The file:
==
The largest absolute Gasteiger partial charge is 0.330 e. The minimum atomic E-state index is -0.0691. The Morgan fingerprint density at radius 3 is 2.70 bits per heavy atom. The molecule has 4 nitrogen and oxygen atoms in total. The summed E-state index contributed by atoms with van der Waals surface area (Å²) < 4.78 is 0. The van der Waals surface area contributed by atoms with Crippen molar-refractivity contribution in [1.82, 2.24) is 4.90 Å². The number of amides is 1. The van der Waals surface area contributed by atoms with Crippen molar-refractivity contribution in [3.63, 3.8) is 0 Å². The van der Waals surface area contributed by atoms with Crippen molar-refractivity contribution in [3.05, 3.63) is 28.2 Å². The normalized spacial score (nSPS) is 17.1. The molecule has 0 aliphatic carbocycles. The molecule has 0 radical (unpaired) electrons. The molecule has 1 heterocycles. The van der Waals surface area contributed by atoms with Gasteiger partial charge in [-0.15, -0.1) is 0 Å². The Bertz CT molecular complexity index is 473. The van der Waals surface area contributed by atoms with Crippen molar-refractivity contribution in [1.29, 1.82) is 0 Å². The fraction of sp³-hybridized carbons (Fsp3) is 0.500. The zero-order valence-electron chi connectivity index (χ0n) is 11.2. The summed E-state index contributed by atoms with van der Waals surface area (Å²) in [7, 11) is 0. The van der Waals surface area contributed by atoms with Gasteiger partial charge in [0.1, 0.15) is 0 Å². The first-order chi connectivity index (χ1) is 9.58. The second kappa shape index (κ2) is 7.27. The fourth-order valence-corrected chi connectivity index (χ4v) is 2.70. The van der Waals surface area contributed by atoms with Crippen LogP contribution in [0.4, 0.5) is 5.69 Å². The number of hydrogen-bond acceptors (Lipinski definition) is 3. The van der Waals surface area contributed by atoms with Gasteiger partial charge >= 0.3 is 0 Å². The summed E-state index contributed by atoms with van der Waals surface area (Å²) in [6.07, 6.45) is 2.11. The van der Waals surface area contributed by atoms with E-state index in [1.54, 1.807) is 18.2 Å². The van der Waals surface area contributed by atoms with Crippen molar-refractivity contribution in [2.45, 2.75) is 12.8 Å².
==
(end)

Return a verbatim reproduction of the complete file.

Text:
The largest absolute Gasteiger partial charge is 0.330 e. The minimum atomic E-state index is -0.0691. The Morgan fingerprint density at radius 3 is 2.70 bits per heavy atom. The molecule has 4 nitrogen and oxygen atoms in total. The summed E-state index contributed by atoms with van der Waals surface area (Å²) < 4.78 is 0. The van der Waals surface area contributed by atoms with Crippen molar-refractivity contribution in [1.82, 2.24) is 4.90 Å². The number of amides is 1. The van der Waals surface area contributed by atoms with Crippen molar-refractivity contribution in [3.63, 3.8) is 0 Å². The van der Waals surface area contributed by atoms with Crippen molar-refractivity contribution in [3.05, 3.63) is 28.2 Å². The normalized spacial score (nSPS) is 17.1. The molecule has 0 aliphatic carbocycles. The molecule has 0 radical (unpaired) electrons. The molecule has 1 heterocycles. The van der Waals surface area contributed by atoms with Gasteiger partial charge in [-0.15, -0.1) is 0 Å². The Bertz CT molecular complexity index is 473. The van der Waals surface area contributed by atoms with Crippen molar-refractivity contribution in [1.29, 1.82) is 0 Å². The fraction of sp³-hybridized carbons (Fsp3) is 0.500. The zero-order valence-electron chi connectivity index (χ0n) is 11.2. The summed E-state index contributed by atoms with van der Waals surface area (Å²) in [7, 11) is 0. The van der Waals surface area contributed by atoms with Gasteiger partial charge in [0.1, 0.15) is 0 Å². The first-order chi connectivity index (χ1) is 9.58. The second kappa shape index (κ2) is 7.27. The fourth-order valence-corrected chi connectivity index (χ4v) is 2.70. The van der Waals surface area contributed by atoms with Crippen LogP contribution in [0.4, 0.5) is 5.69 Å². The number of hydrogen-bond acceptors (Lipinski definition) is 3. The van der Waals surface area contributed by atoms with Gasteiger partial charge >= 0.3 is 0 Å². The summed E-state index contributed by atoms with van der Waals surface area (Å²) in [6.07, 6.45) is 2.11. The van der Waals surface area contributed by atoms with E-state index in [1.54, 1.807) is 18.2 Å². The van der Waals surface area contributed by atoms with Crippen molar-refractivity contribution in [2.45, 2.75) is 12.8 Å².